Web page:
2014 Final Standings

Athletics 17 7
Senators 12 11
Lids 11 13
Thunder 7 16
Nationals 18 6
Bluehawks 17 7
Capital City 11 13
Haymakers 2 22

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Matchup Result
Albany Athletics vs.
Albany Senators
Albany Athletics vs.
Albany Senators
Albany Senators vs.
Albany Athletics

Official 2014 ERA

Albany Twilight League History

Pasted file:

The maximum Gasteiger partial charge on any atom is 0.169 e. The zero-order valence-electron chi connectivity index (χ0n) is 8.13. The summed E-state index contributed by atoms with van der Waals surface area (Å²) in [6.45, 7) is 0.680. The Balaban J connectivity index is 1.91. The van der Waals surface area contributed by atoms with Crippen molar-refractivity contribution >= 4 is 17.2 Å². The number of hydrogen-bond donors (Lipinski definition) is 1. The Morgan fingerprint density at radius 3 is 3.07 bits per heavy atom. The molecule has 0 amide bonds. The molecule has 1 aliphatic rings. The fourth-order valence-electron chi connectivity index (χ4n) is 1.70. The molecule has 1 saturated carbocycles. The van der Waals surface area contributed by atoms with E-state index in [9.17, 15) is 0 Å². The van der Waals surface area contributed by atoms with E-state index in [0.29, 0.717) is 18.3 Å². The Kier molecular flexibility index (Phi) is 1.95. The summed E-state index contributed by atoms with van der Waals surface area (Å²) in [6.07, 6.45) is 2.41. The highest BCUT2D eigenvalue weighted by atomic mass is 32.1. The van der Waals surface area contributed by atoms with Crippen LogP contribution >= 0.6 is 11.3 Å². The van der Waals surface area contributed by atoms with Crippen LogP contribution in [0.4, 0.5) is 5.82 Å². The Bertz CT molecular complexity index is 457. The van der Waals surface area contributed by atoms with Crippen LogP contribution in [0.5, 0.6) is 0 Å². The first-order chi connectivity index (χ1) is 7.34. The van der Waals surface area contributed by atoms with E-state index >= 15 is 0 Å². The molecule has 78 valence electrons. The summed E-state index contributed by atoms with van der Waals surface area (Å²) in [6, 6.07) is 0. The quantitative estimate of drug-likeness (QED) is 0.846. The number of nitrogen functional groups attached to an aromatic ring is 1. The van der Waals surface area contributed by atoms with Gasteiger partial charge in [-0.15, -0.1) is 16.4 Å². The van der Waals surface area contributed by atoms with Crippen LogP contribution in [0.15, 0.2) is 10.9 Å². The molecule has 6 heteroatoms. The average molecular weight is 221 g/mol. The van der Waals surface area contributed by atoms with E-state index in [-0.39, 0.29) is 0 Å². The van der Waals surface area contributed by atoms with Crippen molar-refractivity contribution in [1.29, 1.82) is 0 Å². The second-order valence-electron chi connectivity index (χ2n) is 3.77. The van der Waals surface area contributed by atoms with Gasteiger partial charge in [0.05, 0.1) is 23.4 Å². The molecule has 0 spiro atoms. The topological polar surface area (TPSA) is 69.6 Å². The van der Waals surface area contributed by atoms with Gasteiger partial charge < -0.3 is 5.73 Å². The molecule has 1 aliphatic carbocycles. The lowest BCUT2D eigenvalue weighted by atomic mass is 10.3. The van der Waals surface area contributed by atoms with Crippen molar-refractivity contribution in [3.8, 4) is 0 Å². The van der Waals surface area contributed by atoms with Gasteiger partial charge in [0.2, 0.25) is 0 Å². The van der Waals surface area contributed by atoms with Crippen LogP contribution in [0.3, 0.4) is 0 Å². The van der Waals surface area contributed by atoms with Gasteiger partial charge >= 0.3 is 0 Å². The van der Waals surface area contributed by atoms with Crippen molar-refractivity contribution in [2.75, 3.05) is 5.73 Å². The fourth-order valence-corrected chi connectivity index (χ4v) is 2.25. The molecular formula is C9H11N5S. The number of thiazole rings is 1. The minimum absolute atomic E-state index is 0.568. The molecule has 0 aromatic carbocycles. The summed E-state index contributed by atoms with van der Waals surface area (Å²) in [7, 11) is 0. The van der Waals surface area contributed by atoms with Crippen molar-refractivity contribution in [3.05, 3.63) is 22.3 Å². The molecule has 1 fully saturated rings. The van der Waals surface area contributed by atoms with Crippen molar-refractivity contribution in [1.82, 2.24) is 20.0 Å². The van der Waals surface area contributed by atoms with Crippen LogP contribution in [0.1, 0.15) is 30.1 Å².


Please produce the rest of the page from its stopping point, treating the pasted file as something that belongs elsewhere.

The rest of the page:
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FOUNDEDIN 1930TheAlbany Twilight League was founded in 1930 by the "Father of TwilightBaseball", George Elwell. The first league Commission consisted of JamesRonin, William Louden and two former major league players; Matty Fitzgerald Sr.and Ed Phelps Sr. In 1931, Claude Tibbitts became President and the TwilightLeague officially began its first competitive season with ten teamsparticipating in league play. Thelegendary Schuylers, under thedirection of Charlie Callahan, became the first league champion. Then in 1932,Joe Tholl, who had been the League Secretary, took over as President of theLeague for the next 16 years. Just twoyears into his presidency, he and the league watched the final construction ofthe Bleecker Stadium Bowl get completed and its first and longest resident, theAlbany Twilight League moved in.  Previously, Bleecker was built as areservoir for the City of Albany public water system in 1850. THE1940’s AND 1950’sDuringthe 1940's, the Twilight League did a masterful job of continuing competitivebaseball on the most advanced amateur level in spite of the loss of hundreds ofyoung men to the Armed Forces, some of whom were killed in action. In 1947, aNavy veteran and former League Secretary, Joe Thomas came on board as TwilightLeague President and guided the League into the decade of the 1950's. With anew President at the start of the decade also came a new force in TwilightLeague play. Gone were the Graves andRodgers, the New York Central's andthe McEnaney Oilers. Now it was fanscheering on Roxy Cleaner's managedby Chuck Yanni. Within a span of nine years, this baseball dynamo would winfive league crowns. During this period of Roxy domination, the leagueexperienced two new League Presidents. First, Lloyd Maranville, elected in 1953and serving until 1958, then Andy Schnert, who presided in the 1960's.President Schnert's most significant and lasting accomplishment was convincingMayor Erastus Corning to install lights for baseball at Bleecker Stadium. TheTwilight League was immediately given a new lease on life. The crowds improvedtremendously. No longer were players and fan required to go without supper sothey could be at the ballpark by 6 pm; the more leisurely 7:30 p.m. start was scheduled.THE1960’sThe1960's also witnessed the domination of the Twilight League by two seniorsponsors; Mike's Submarines and Finkle's Jeweler's. Together theycombined to win six pennants in seven years. In 1966, Andy Schnert retired. Theleague appointed George Clemens as his successor. After a brief tenure, Georgepassed away and John Brousseau succeeded to the Presidency serving until 1970. THE1970’sTheera of the college baseball player arrived in the 1970's. Team ranks became swollen with players fromall local institutes of higher learning. With the election of a new President,Bill Leorchick in 1971, two teams began a series of victories which dominatedthe Twilight League into the 80's. The SchenectadySons of Italy, managed by Tony Rossi, captured three league crowns in fiveyears. The Oppenheim Post 1019,managed by Tim Lane won the honors in four out of five years, to finish out thedecade. Coinciding with the Oppenheim win streak, the Twilight League chose anew President, Jack Joyce. President Joyce was been an avid baseball fan sinceboyhood and was a Major League scout for the Philadelphia Phillies.THE1980’sInthe 1980's the Sons of Italy and theOppenheim Post VFW continued theirwinning ways by capturing eight more league titles, totaling an unbelievable 15since 1973. Ed Delehanty took over for Jack Joyce in 1981 and served throughoutthe 1980's as League President. Ed oversaw the TwilightLeague's re-entry into the American Amateur Baseball Congress (AABC).Highlighting the re-entry was a strong franchise in Apex Printing who won the AABC North Atlantic Regional title andfinished third in the 1989 AABC Stan Musial World Series in Battle Creek,Michigan.THE1990’sThe1990's witnessed a multitude of new franchises but it also saw Apex, managed by Ken and Norm Hayner,continue their string of success. The team won three league titles in a rowfrom 1992-94 and four AABC Upper NYS Championships in the first half of thedecade. In 1996 Bill Miles, Jr. succeeded Delehanty as League President and sawfive different franchises take Twilight League crowns from 1995 to 1999.Unfortunately, only the Troy Haymakers,the longest tenured franchise in the history of the league, remains in theleague today as the only team from that string of champions. Troy won a Leaguetitle in 1998 and since then the League has seen 15 different franchisescompete through the 2013 seasonTHE2000’sEmbarkingon the 2000’s, All Stars Academy,managed by Dave Perry, went on a short run of success becoming just the fourthteam in the League’s history to accomplish a three-peat. They won ATL titlesfrom 1999-2001, an era when the league permanently switched to using wood batsfor all their games. Switching to wood bats in 2000 saw a significant increasein the speed of games and the influx of more college players. The early 2000’s era also saw the charter ofa successful independent program, WaterfordFordians (now known as WaterfordNolan Propane), happen in 2008. That followed short, but solid tenures by theLansingburgh Royals (2003-10) and South Troy Dodgers (2005-07). TheDodgers finished second in the League in 2006 with a 16-5 record and lost theLeague Championship Series to the AlbanyAthletics. That year was the first season manager Joe Altieri and hisAthletics won a League title. They would string together two championships,then after a year losing to Davies AC inthe 2008 League Championship Series, theAthletics won four more consecutive ATL crowns for the first “four-peat” inLeague history (2009-12). Davies AC, who entered the league inthe early 1990’s also showed they could collect multiple League crowns duringthis era. Behind General Manager Tom Yovine, Davies won the Championship Seriesin 2002, 2003, 2005, 2008, three with Yovine playing a dual role as coach andGM, then a fourth with Yovine as just the GM. AABC Tournament play became morepopular during this era with the League hosting more AABC postseason events whichresulted in more teams gearing up to participate in them. The Athletics won nine AABC Upper New YorkState Championships under Altieri from 1998-2009, which currently stands as a Staterecord. The League, meanwhile, captured two more AABC State titles (Davies AC in 2003, Senators in 2005) during that time to keep the state crown in theTwilight League for 11 straight years heading into 2011. THE2010’sPriorto the 2010 season, Davies AC leftthe league due to numerous retirements from players, which yielded way for the Blue Slate Bluehawks franchise to enterthe ATL. Behind General Manager Gary Pollard, the team was a small core offormer Davies players and was competitive right away with top three finishes inits first three seasons. Meanwhile, the AlbanyAthletics continued their dominance by winning the League title in 2010 andupsetting downstate powerhouse Long Island Storm to win the AABC North AtlanticRegional Tournament and earn a trip to the AABC World Series in Houston. It wasthe first World Series berth by an ATL team since the 1989 Apex team. The A’s finished5th in the World Series that year. A year later Blue Slate andthe A’s were separate by only onegame in the final standings and while the Hawks went up two-games-to-none inthe Championship Series, the A’s came roaring back and swept the final three towin it—the first time a team has come back from two games down since the 1983Oppenheim Post.A year later, the Lansingburgh Royals and AllStars Academy exited making way for the Albany Thunder, run by propane businessman Robert Nolan Sr., andthe Chemenergy Diamond Kings, run byBill Creighton Sr. who had previously run numerous younger level teams. While both teams struggled in 2011, theLeague still had a strong product on the field. The Athletics built on itsWorld Series appearance by winning in the final inning of the 2012 RegionalChampionship to advance to the World Series in Florida. Then after losing to a31-0 Texas team in the first game of the World Series, the A’s won five straight including the championship on a walk-offhomer in the 9th to bring home the League’s first National titlesince the Series began in 1935. The Athleticsshattered numerous ATL records that year including most runs scored by a woodbat team (201) most consecutive league wins (18) in a season, most consecutiveleague wins (23) spanning two seasons, and had the most wins in the league forthe 7th straight year. During this era, the ATL also established anintern program where students work all summer for the league designing gamedayprograms, compiling weekly reports, posting on Twitter and Facebook, and assistingwith game management.  In 2013, the ATLbegan working with a new group of umpires. Following the departure of theCollege Baseball Umpires, the League entered into a contract with the EasternNew York Umpires Association.TODAY, the leaguehas a dynamic web site thanks to the work of Bill Kelts, Sr. and Bill Kelts,Jr. who also manage the Nolan Propane franchise. Fans are also informed withblast emails of weekly league reports and on Twitter and Facebook, which iswhere interns post game results and schedules as well. Over the last decade,despite the growth of wood bat collegiate leagues across New York State drawingplayers from the ATL, the league has still enjoyed enthusiastic crowds, closepennant races, local, state and national tournaments, past and futureprofessional players, to continue to add to its strong history andtradition. ATL HISTORYFOR WEBSITE as of April 1, 2013